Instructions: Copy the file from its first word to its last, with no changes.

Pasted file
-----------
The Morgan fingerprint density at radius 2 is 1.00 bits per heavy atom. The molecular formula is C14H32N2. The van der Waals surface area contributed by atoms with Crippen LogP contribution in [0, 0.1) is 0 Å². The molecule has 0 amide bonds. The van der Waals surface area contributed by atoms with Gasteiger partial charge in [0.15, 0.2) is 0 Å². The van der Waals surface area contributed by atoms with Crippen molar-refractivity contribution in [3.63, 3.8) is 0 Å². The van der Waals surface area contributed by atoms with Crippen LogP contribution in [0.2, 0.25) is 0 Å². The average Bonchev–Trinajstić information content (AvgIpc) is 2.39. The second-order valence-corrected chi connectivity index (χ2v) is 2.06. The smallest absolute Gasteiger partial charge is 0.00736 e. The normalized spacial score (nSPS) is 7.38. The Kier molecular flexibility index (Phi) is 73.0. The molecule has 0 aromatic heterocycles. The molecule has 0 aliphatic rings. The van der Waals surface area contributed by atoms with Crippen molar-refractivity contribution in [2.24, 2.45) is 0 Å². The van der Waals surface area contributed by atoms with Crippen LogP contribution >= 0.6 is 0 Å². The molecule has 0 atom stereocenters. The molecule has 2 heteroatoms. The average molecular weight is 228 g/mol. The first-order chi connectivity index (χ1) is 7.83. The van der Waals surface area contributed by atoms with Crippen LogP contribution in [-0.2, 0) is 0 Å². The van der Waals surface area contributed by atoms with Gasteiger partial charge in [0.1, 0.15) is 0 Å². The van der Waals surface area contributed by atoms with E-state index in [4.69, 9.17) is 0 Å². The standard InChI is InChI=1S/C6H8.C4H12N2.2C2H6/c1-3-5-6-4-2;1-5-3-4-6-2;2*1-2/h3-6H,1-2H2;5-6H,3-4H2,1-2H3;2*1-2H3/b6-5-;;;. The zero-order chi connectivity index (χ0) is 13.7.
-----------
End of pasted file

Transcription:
The Morgan fingerprint density at radius 2 is 1.00 bits per heavy atom. The molecular formula is C14H32N2. The van der Waals surface area contributed by atoms with Crippen LogP contribution in [0, 0.1) is 0 Å². The molecule has 0 amide bonds. The van der Waals surface area contributed by atoms with Gasteiger partial charge in [0.15, 0.2) is 0 Å². The van der Waals surface area contributed by atoms with Crippen molar-refractivity contribution in [3.63, 3.8) is 0 Å². The van der Waals surface area contributed by atoms with Crippen LogP contribution in [0.2, 0.25) is 0 Å². The average Bonchev–Trinajstić information content (AvgIpc) is 2.39. The second-order valence-corrected chi connectivity index (χ2v) is 2.06. The smallest absolute Gasteiger partial charge is 0.00736 e. The normalized spacial score (nSPS) is 7.38. The Kier molecular flexibility index (Phi) is 73.0. The molecule has 0 aromatic heterocycles. The molecule has 0 aliphatic rings. The van der Waals surface area contributed by atoms with Crippen molar-refractivity contribution in [2.24, 2.45) is 0 Å². The van der Waals surface area contributed by atoms with Crippen LogP contribution >= 0.6 is 0 Å². The molecule has 0 atom stereocenters. The molecule has 2 heteroatoms. The average molecular weight is 228 g/mol. The first-order chi connectivity index (χ1) is 7.83. The van der Waals surface area contributed by atoms with Crippen LogP contribution in [-0.2, 0) is 0 Å². The van der Waals surface area contributed by atoms with Gasteiger partial charge in [0.1, 0.15) is 0 Å². The van der Waals surface area contributed by atoms with E-state index in [4.69, 9.17) is 0 Å². The standard InChI is InChI=1S/C6H8.C4H12N2.2C2H6/c1-3-5-6-4-2;1-5-3-4-6-2;2*1-2/h3-6H,1-2H2;5-6H,3-4H2,1-2H3;2*1-2H3/b6-5-;;;. The zero-order chi connectivity index (χ0) is 13.7.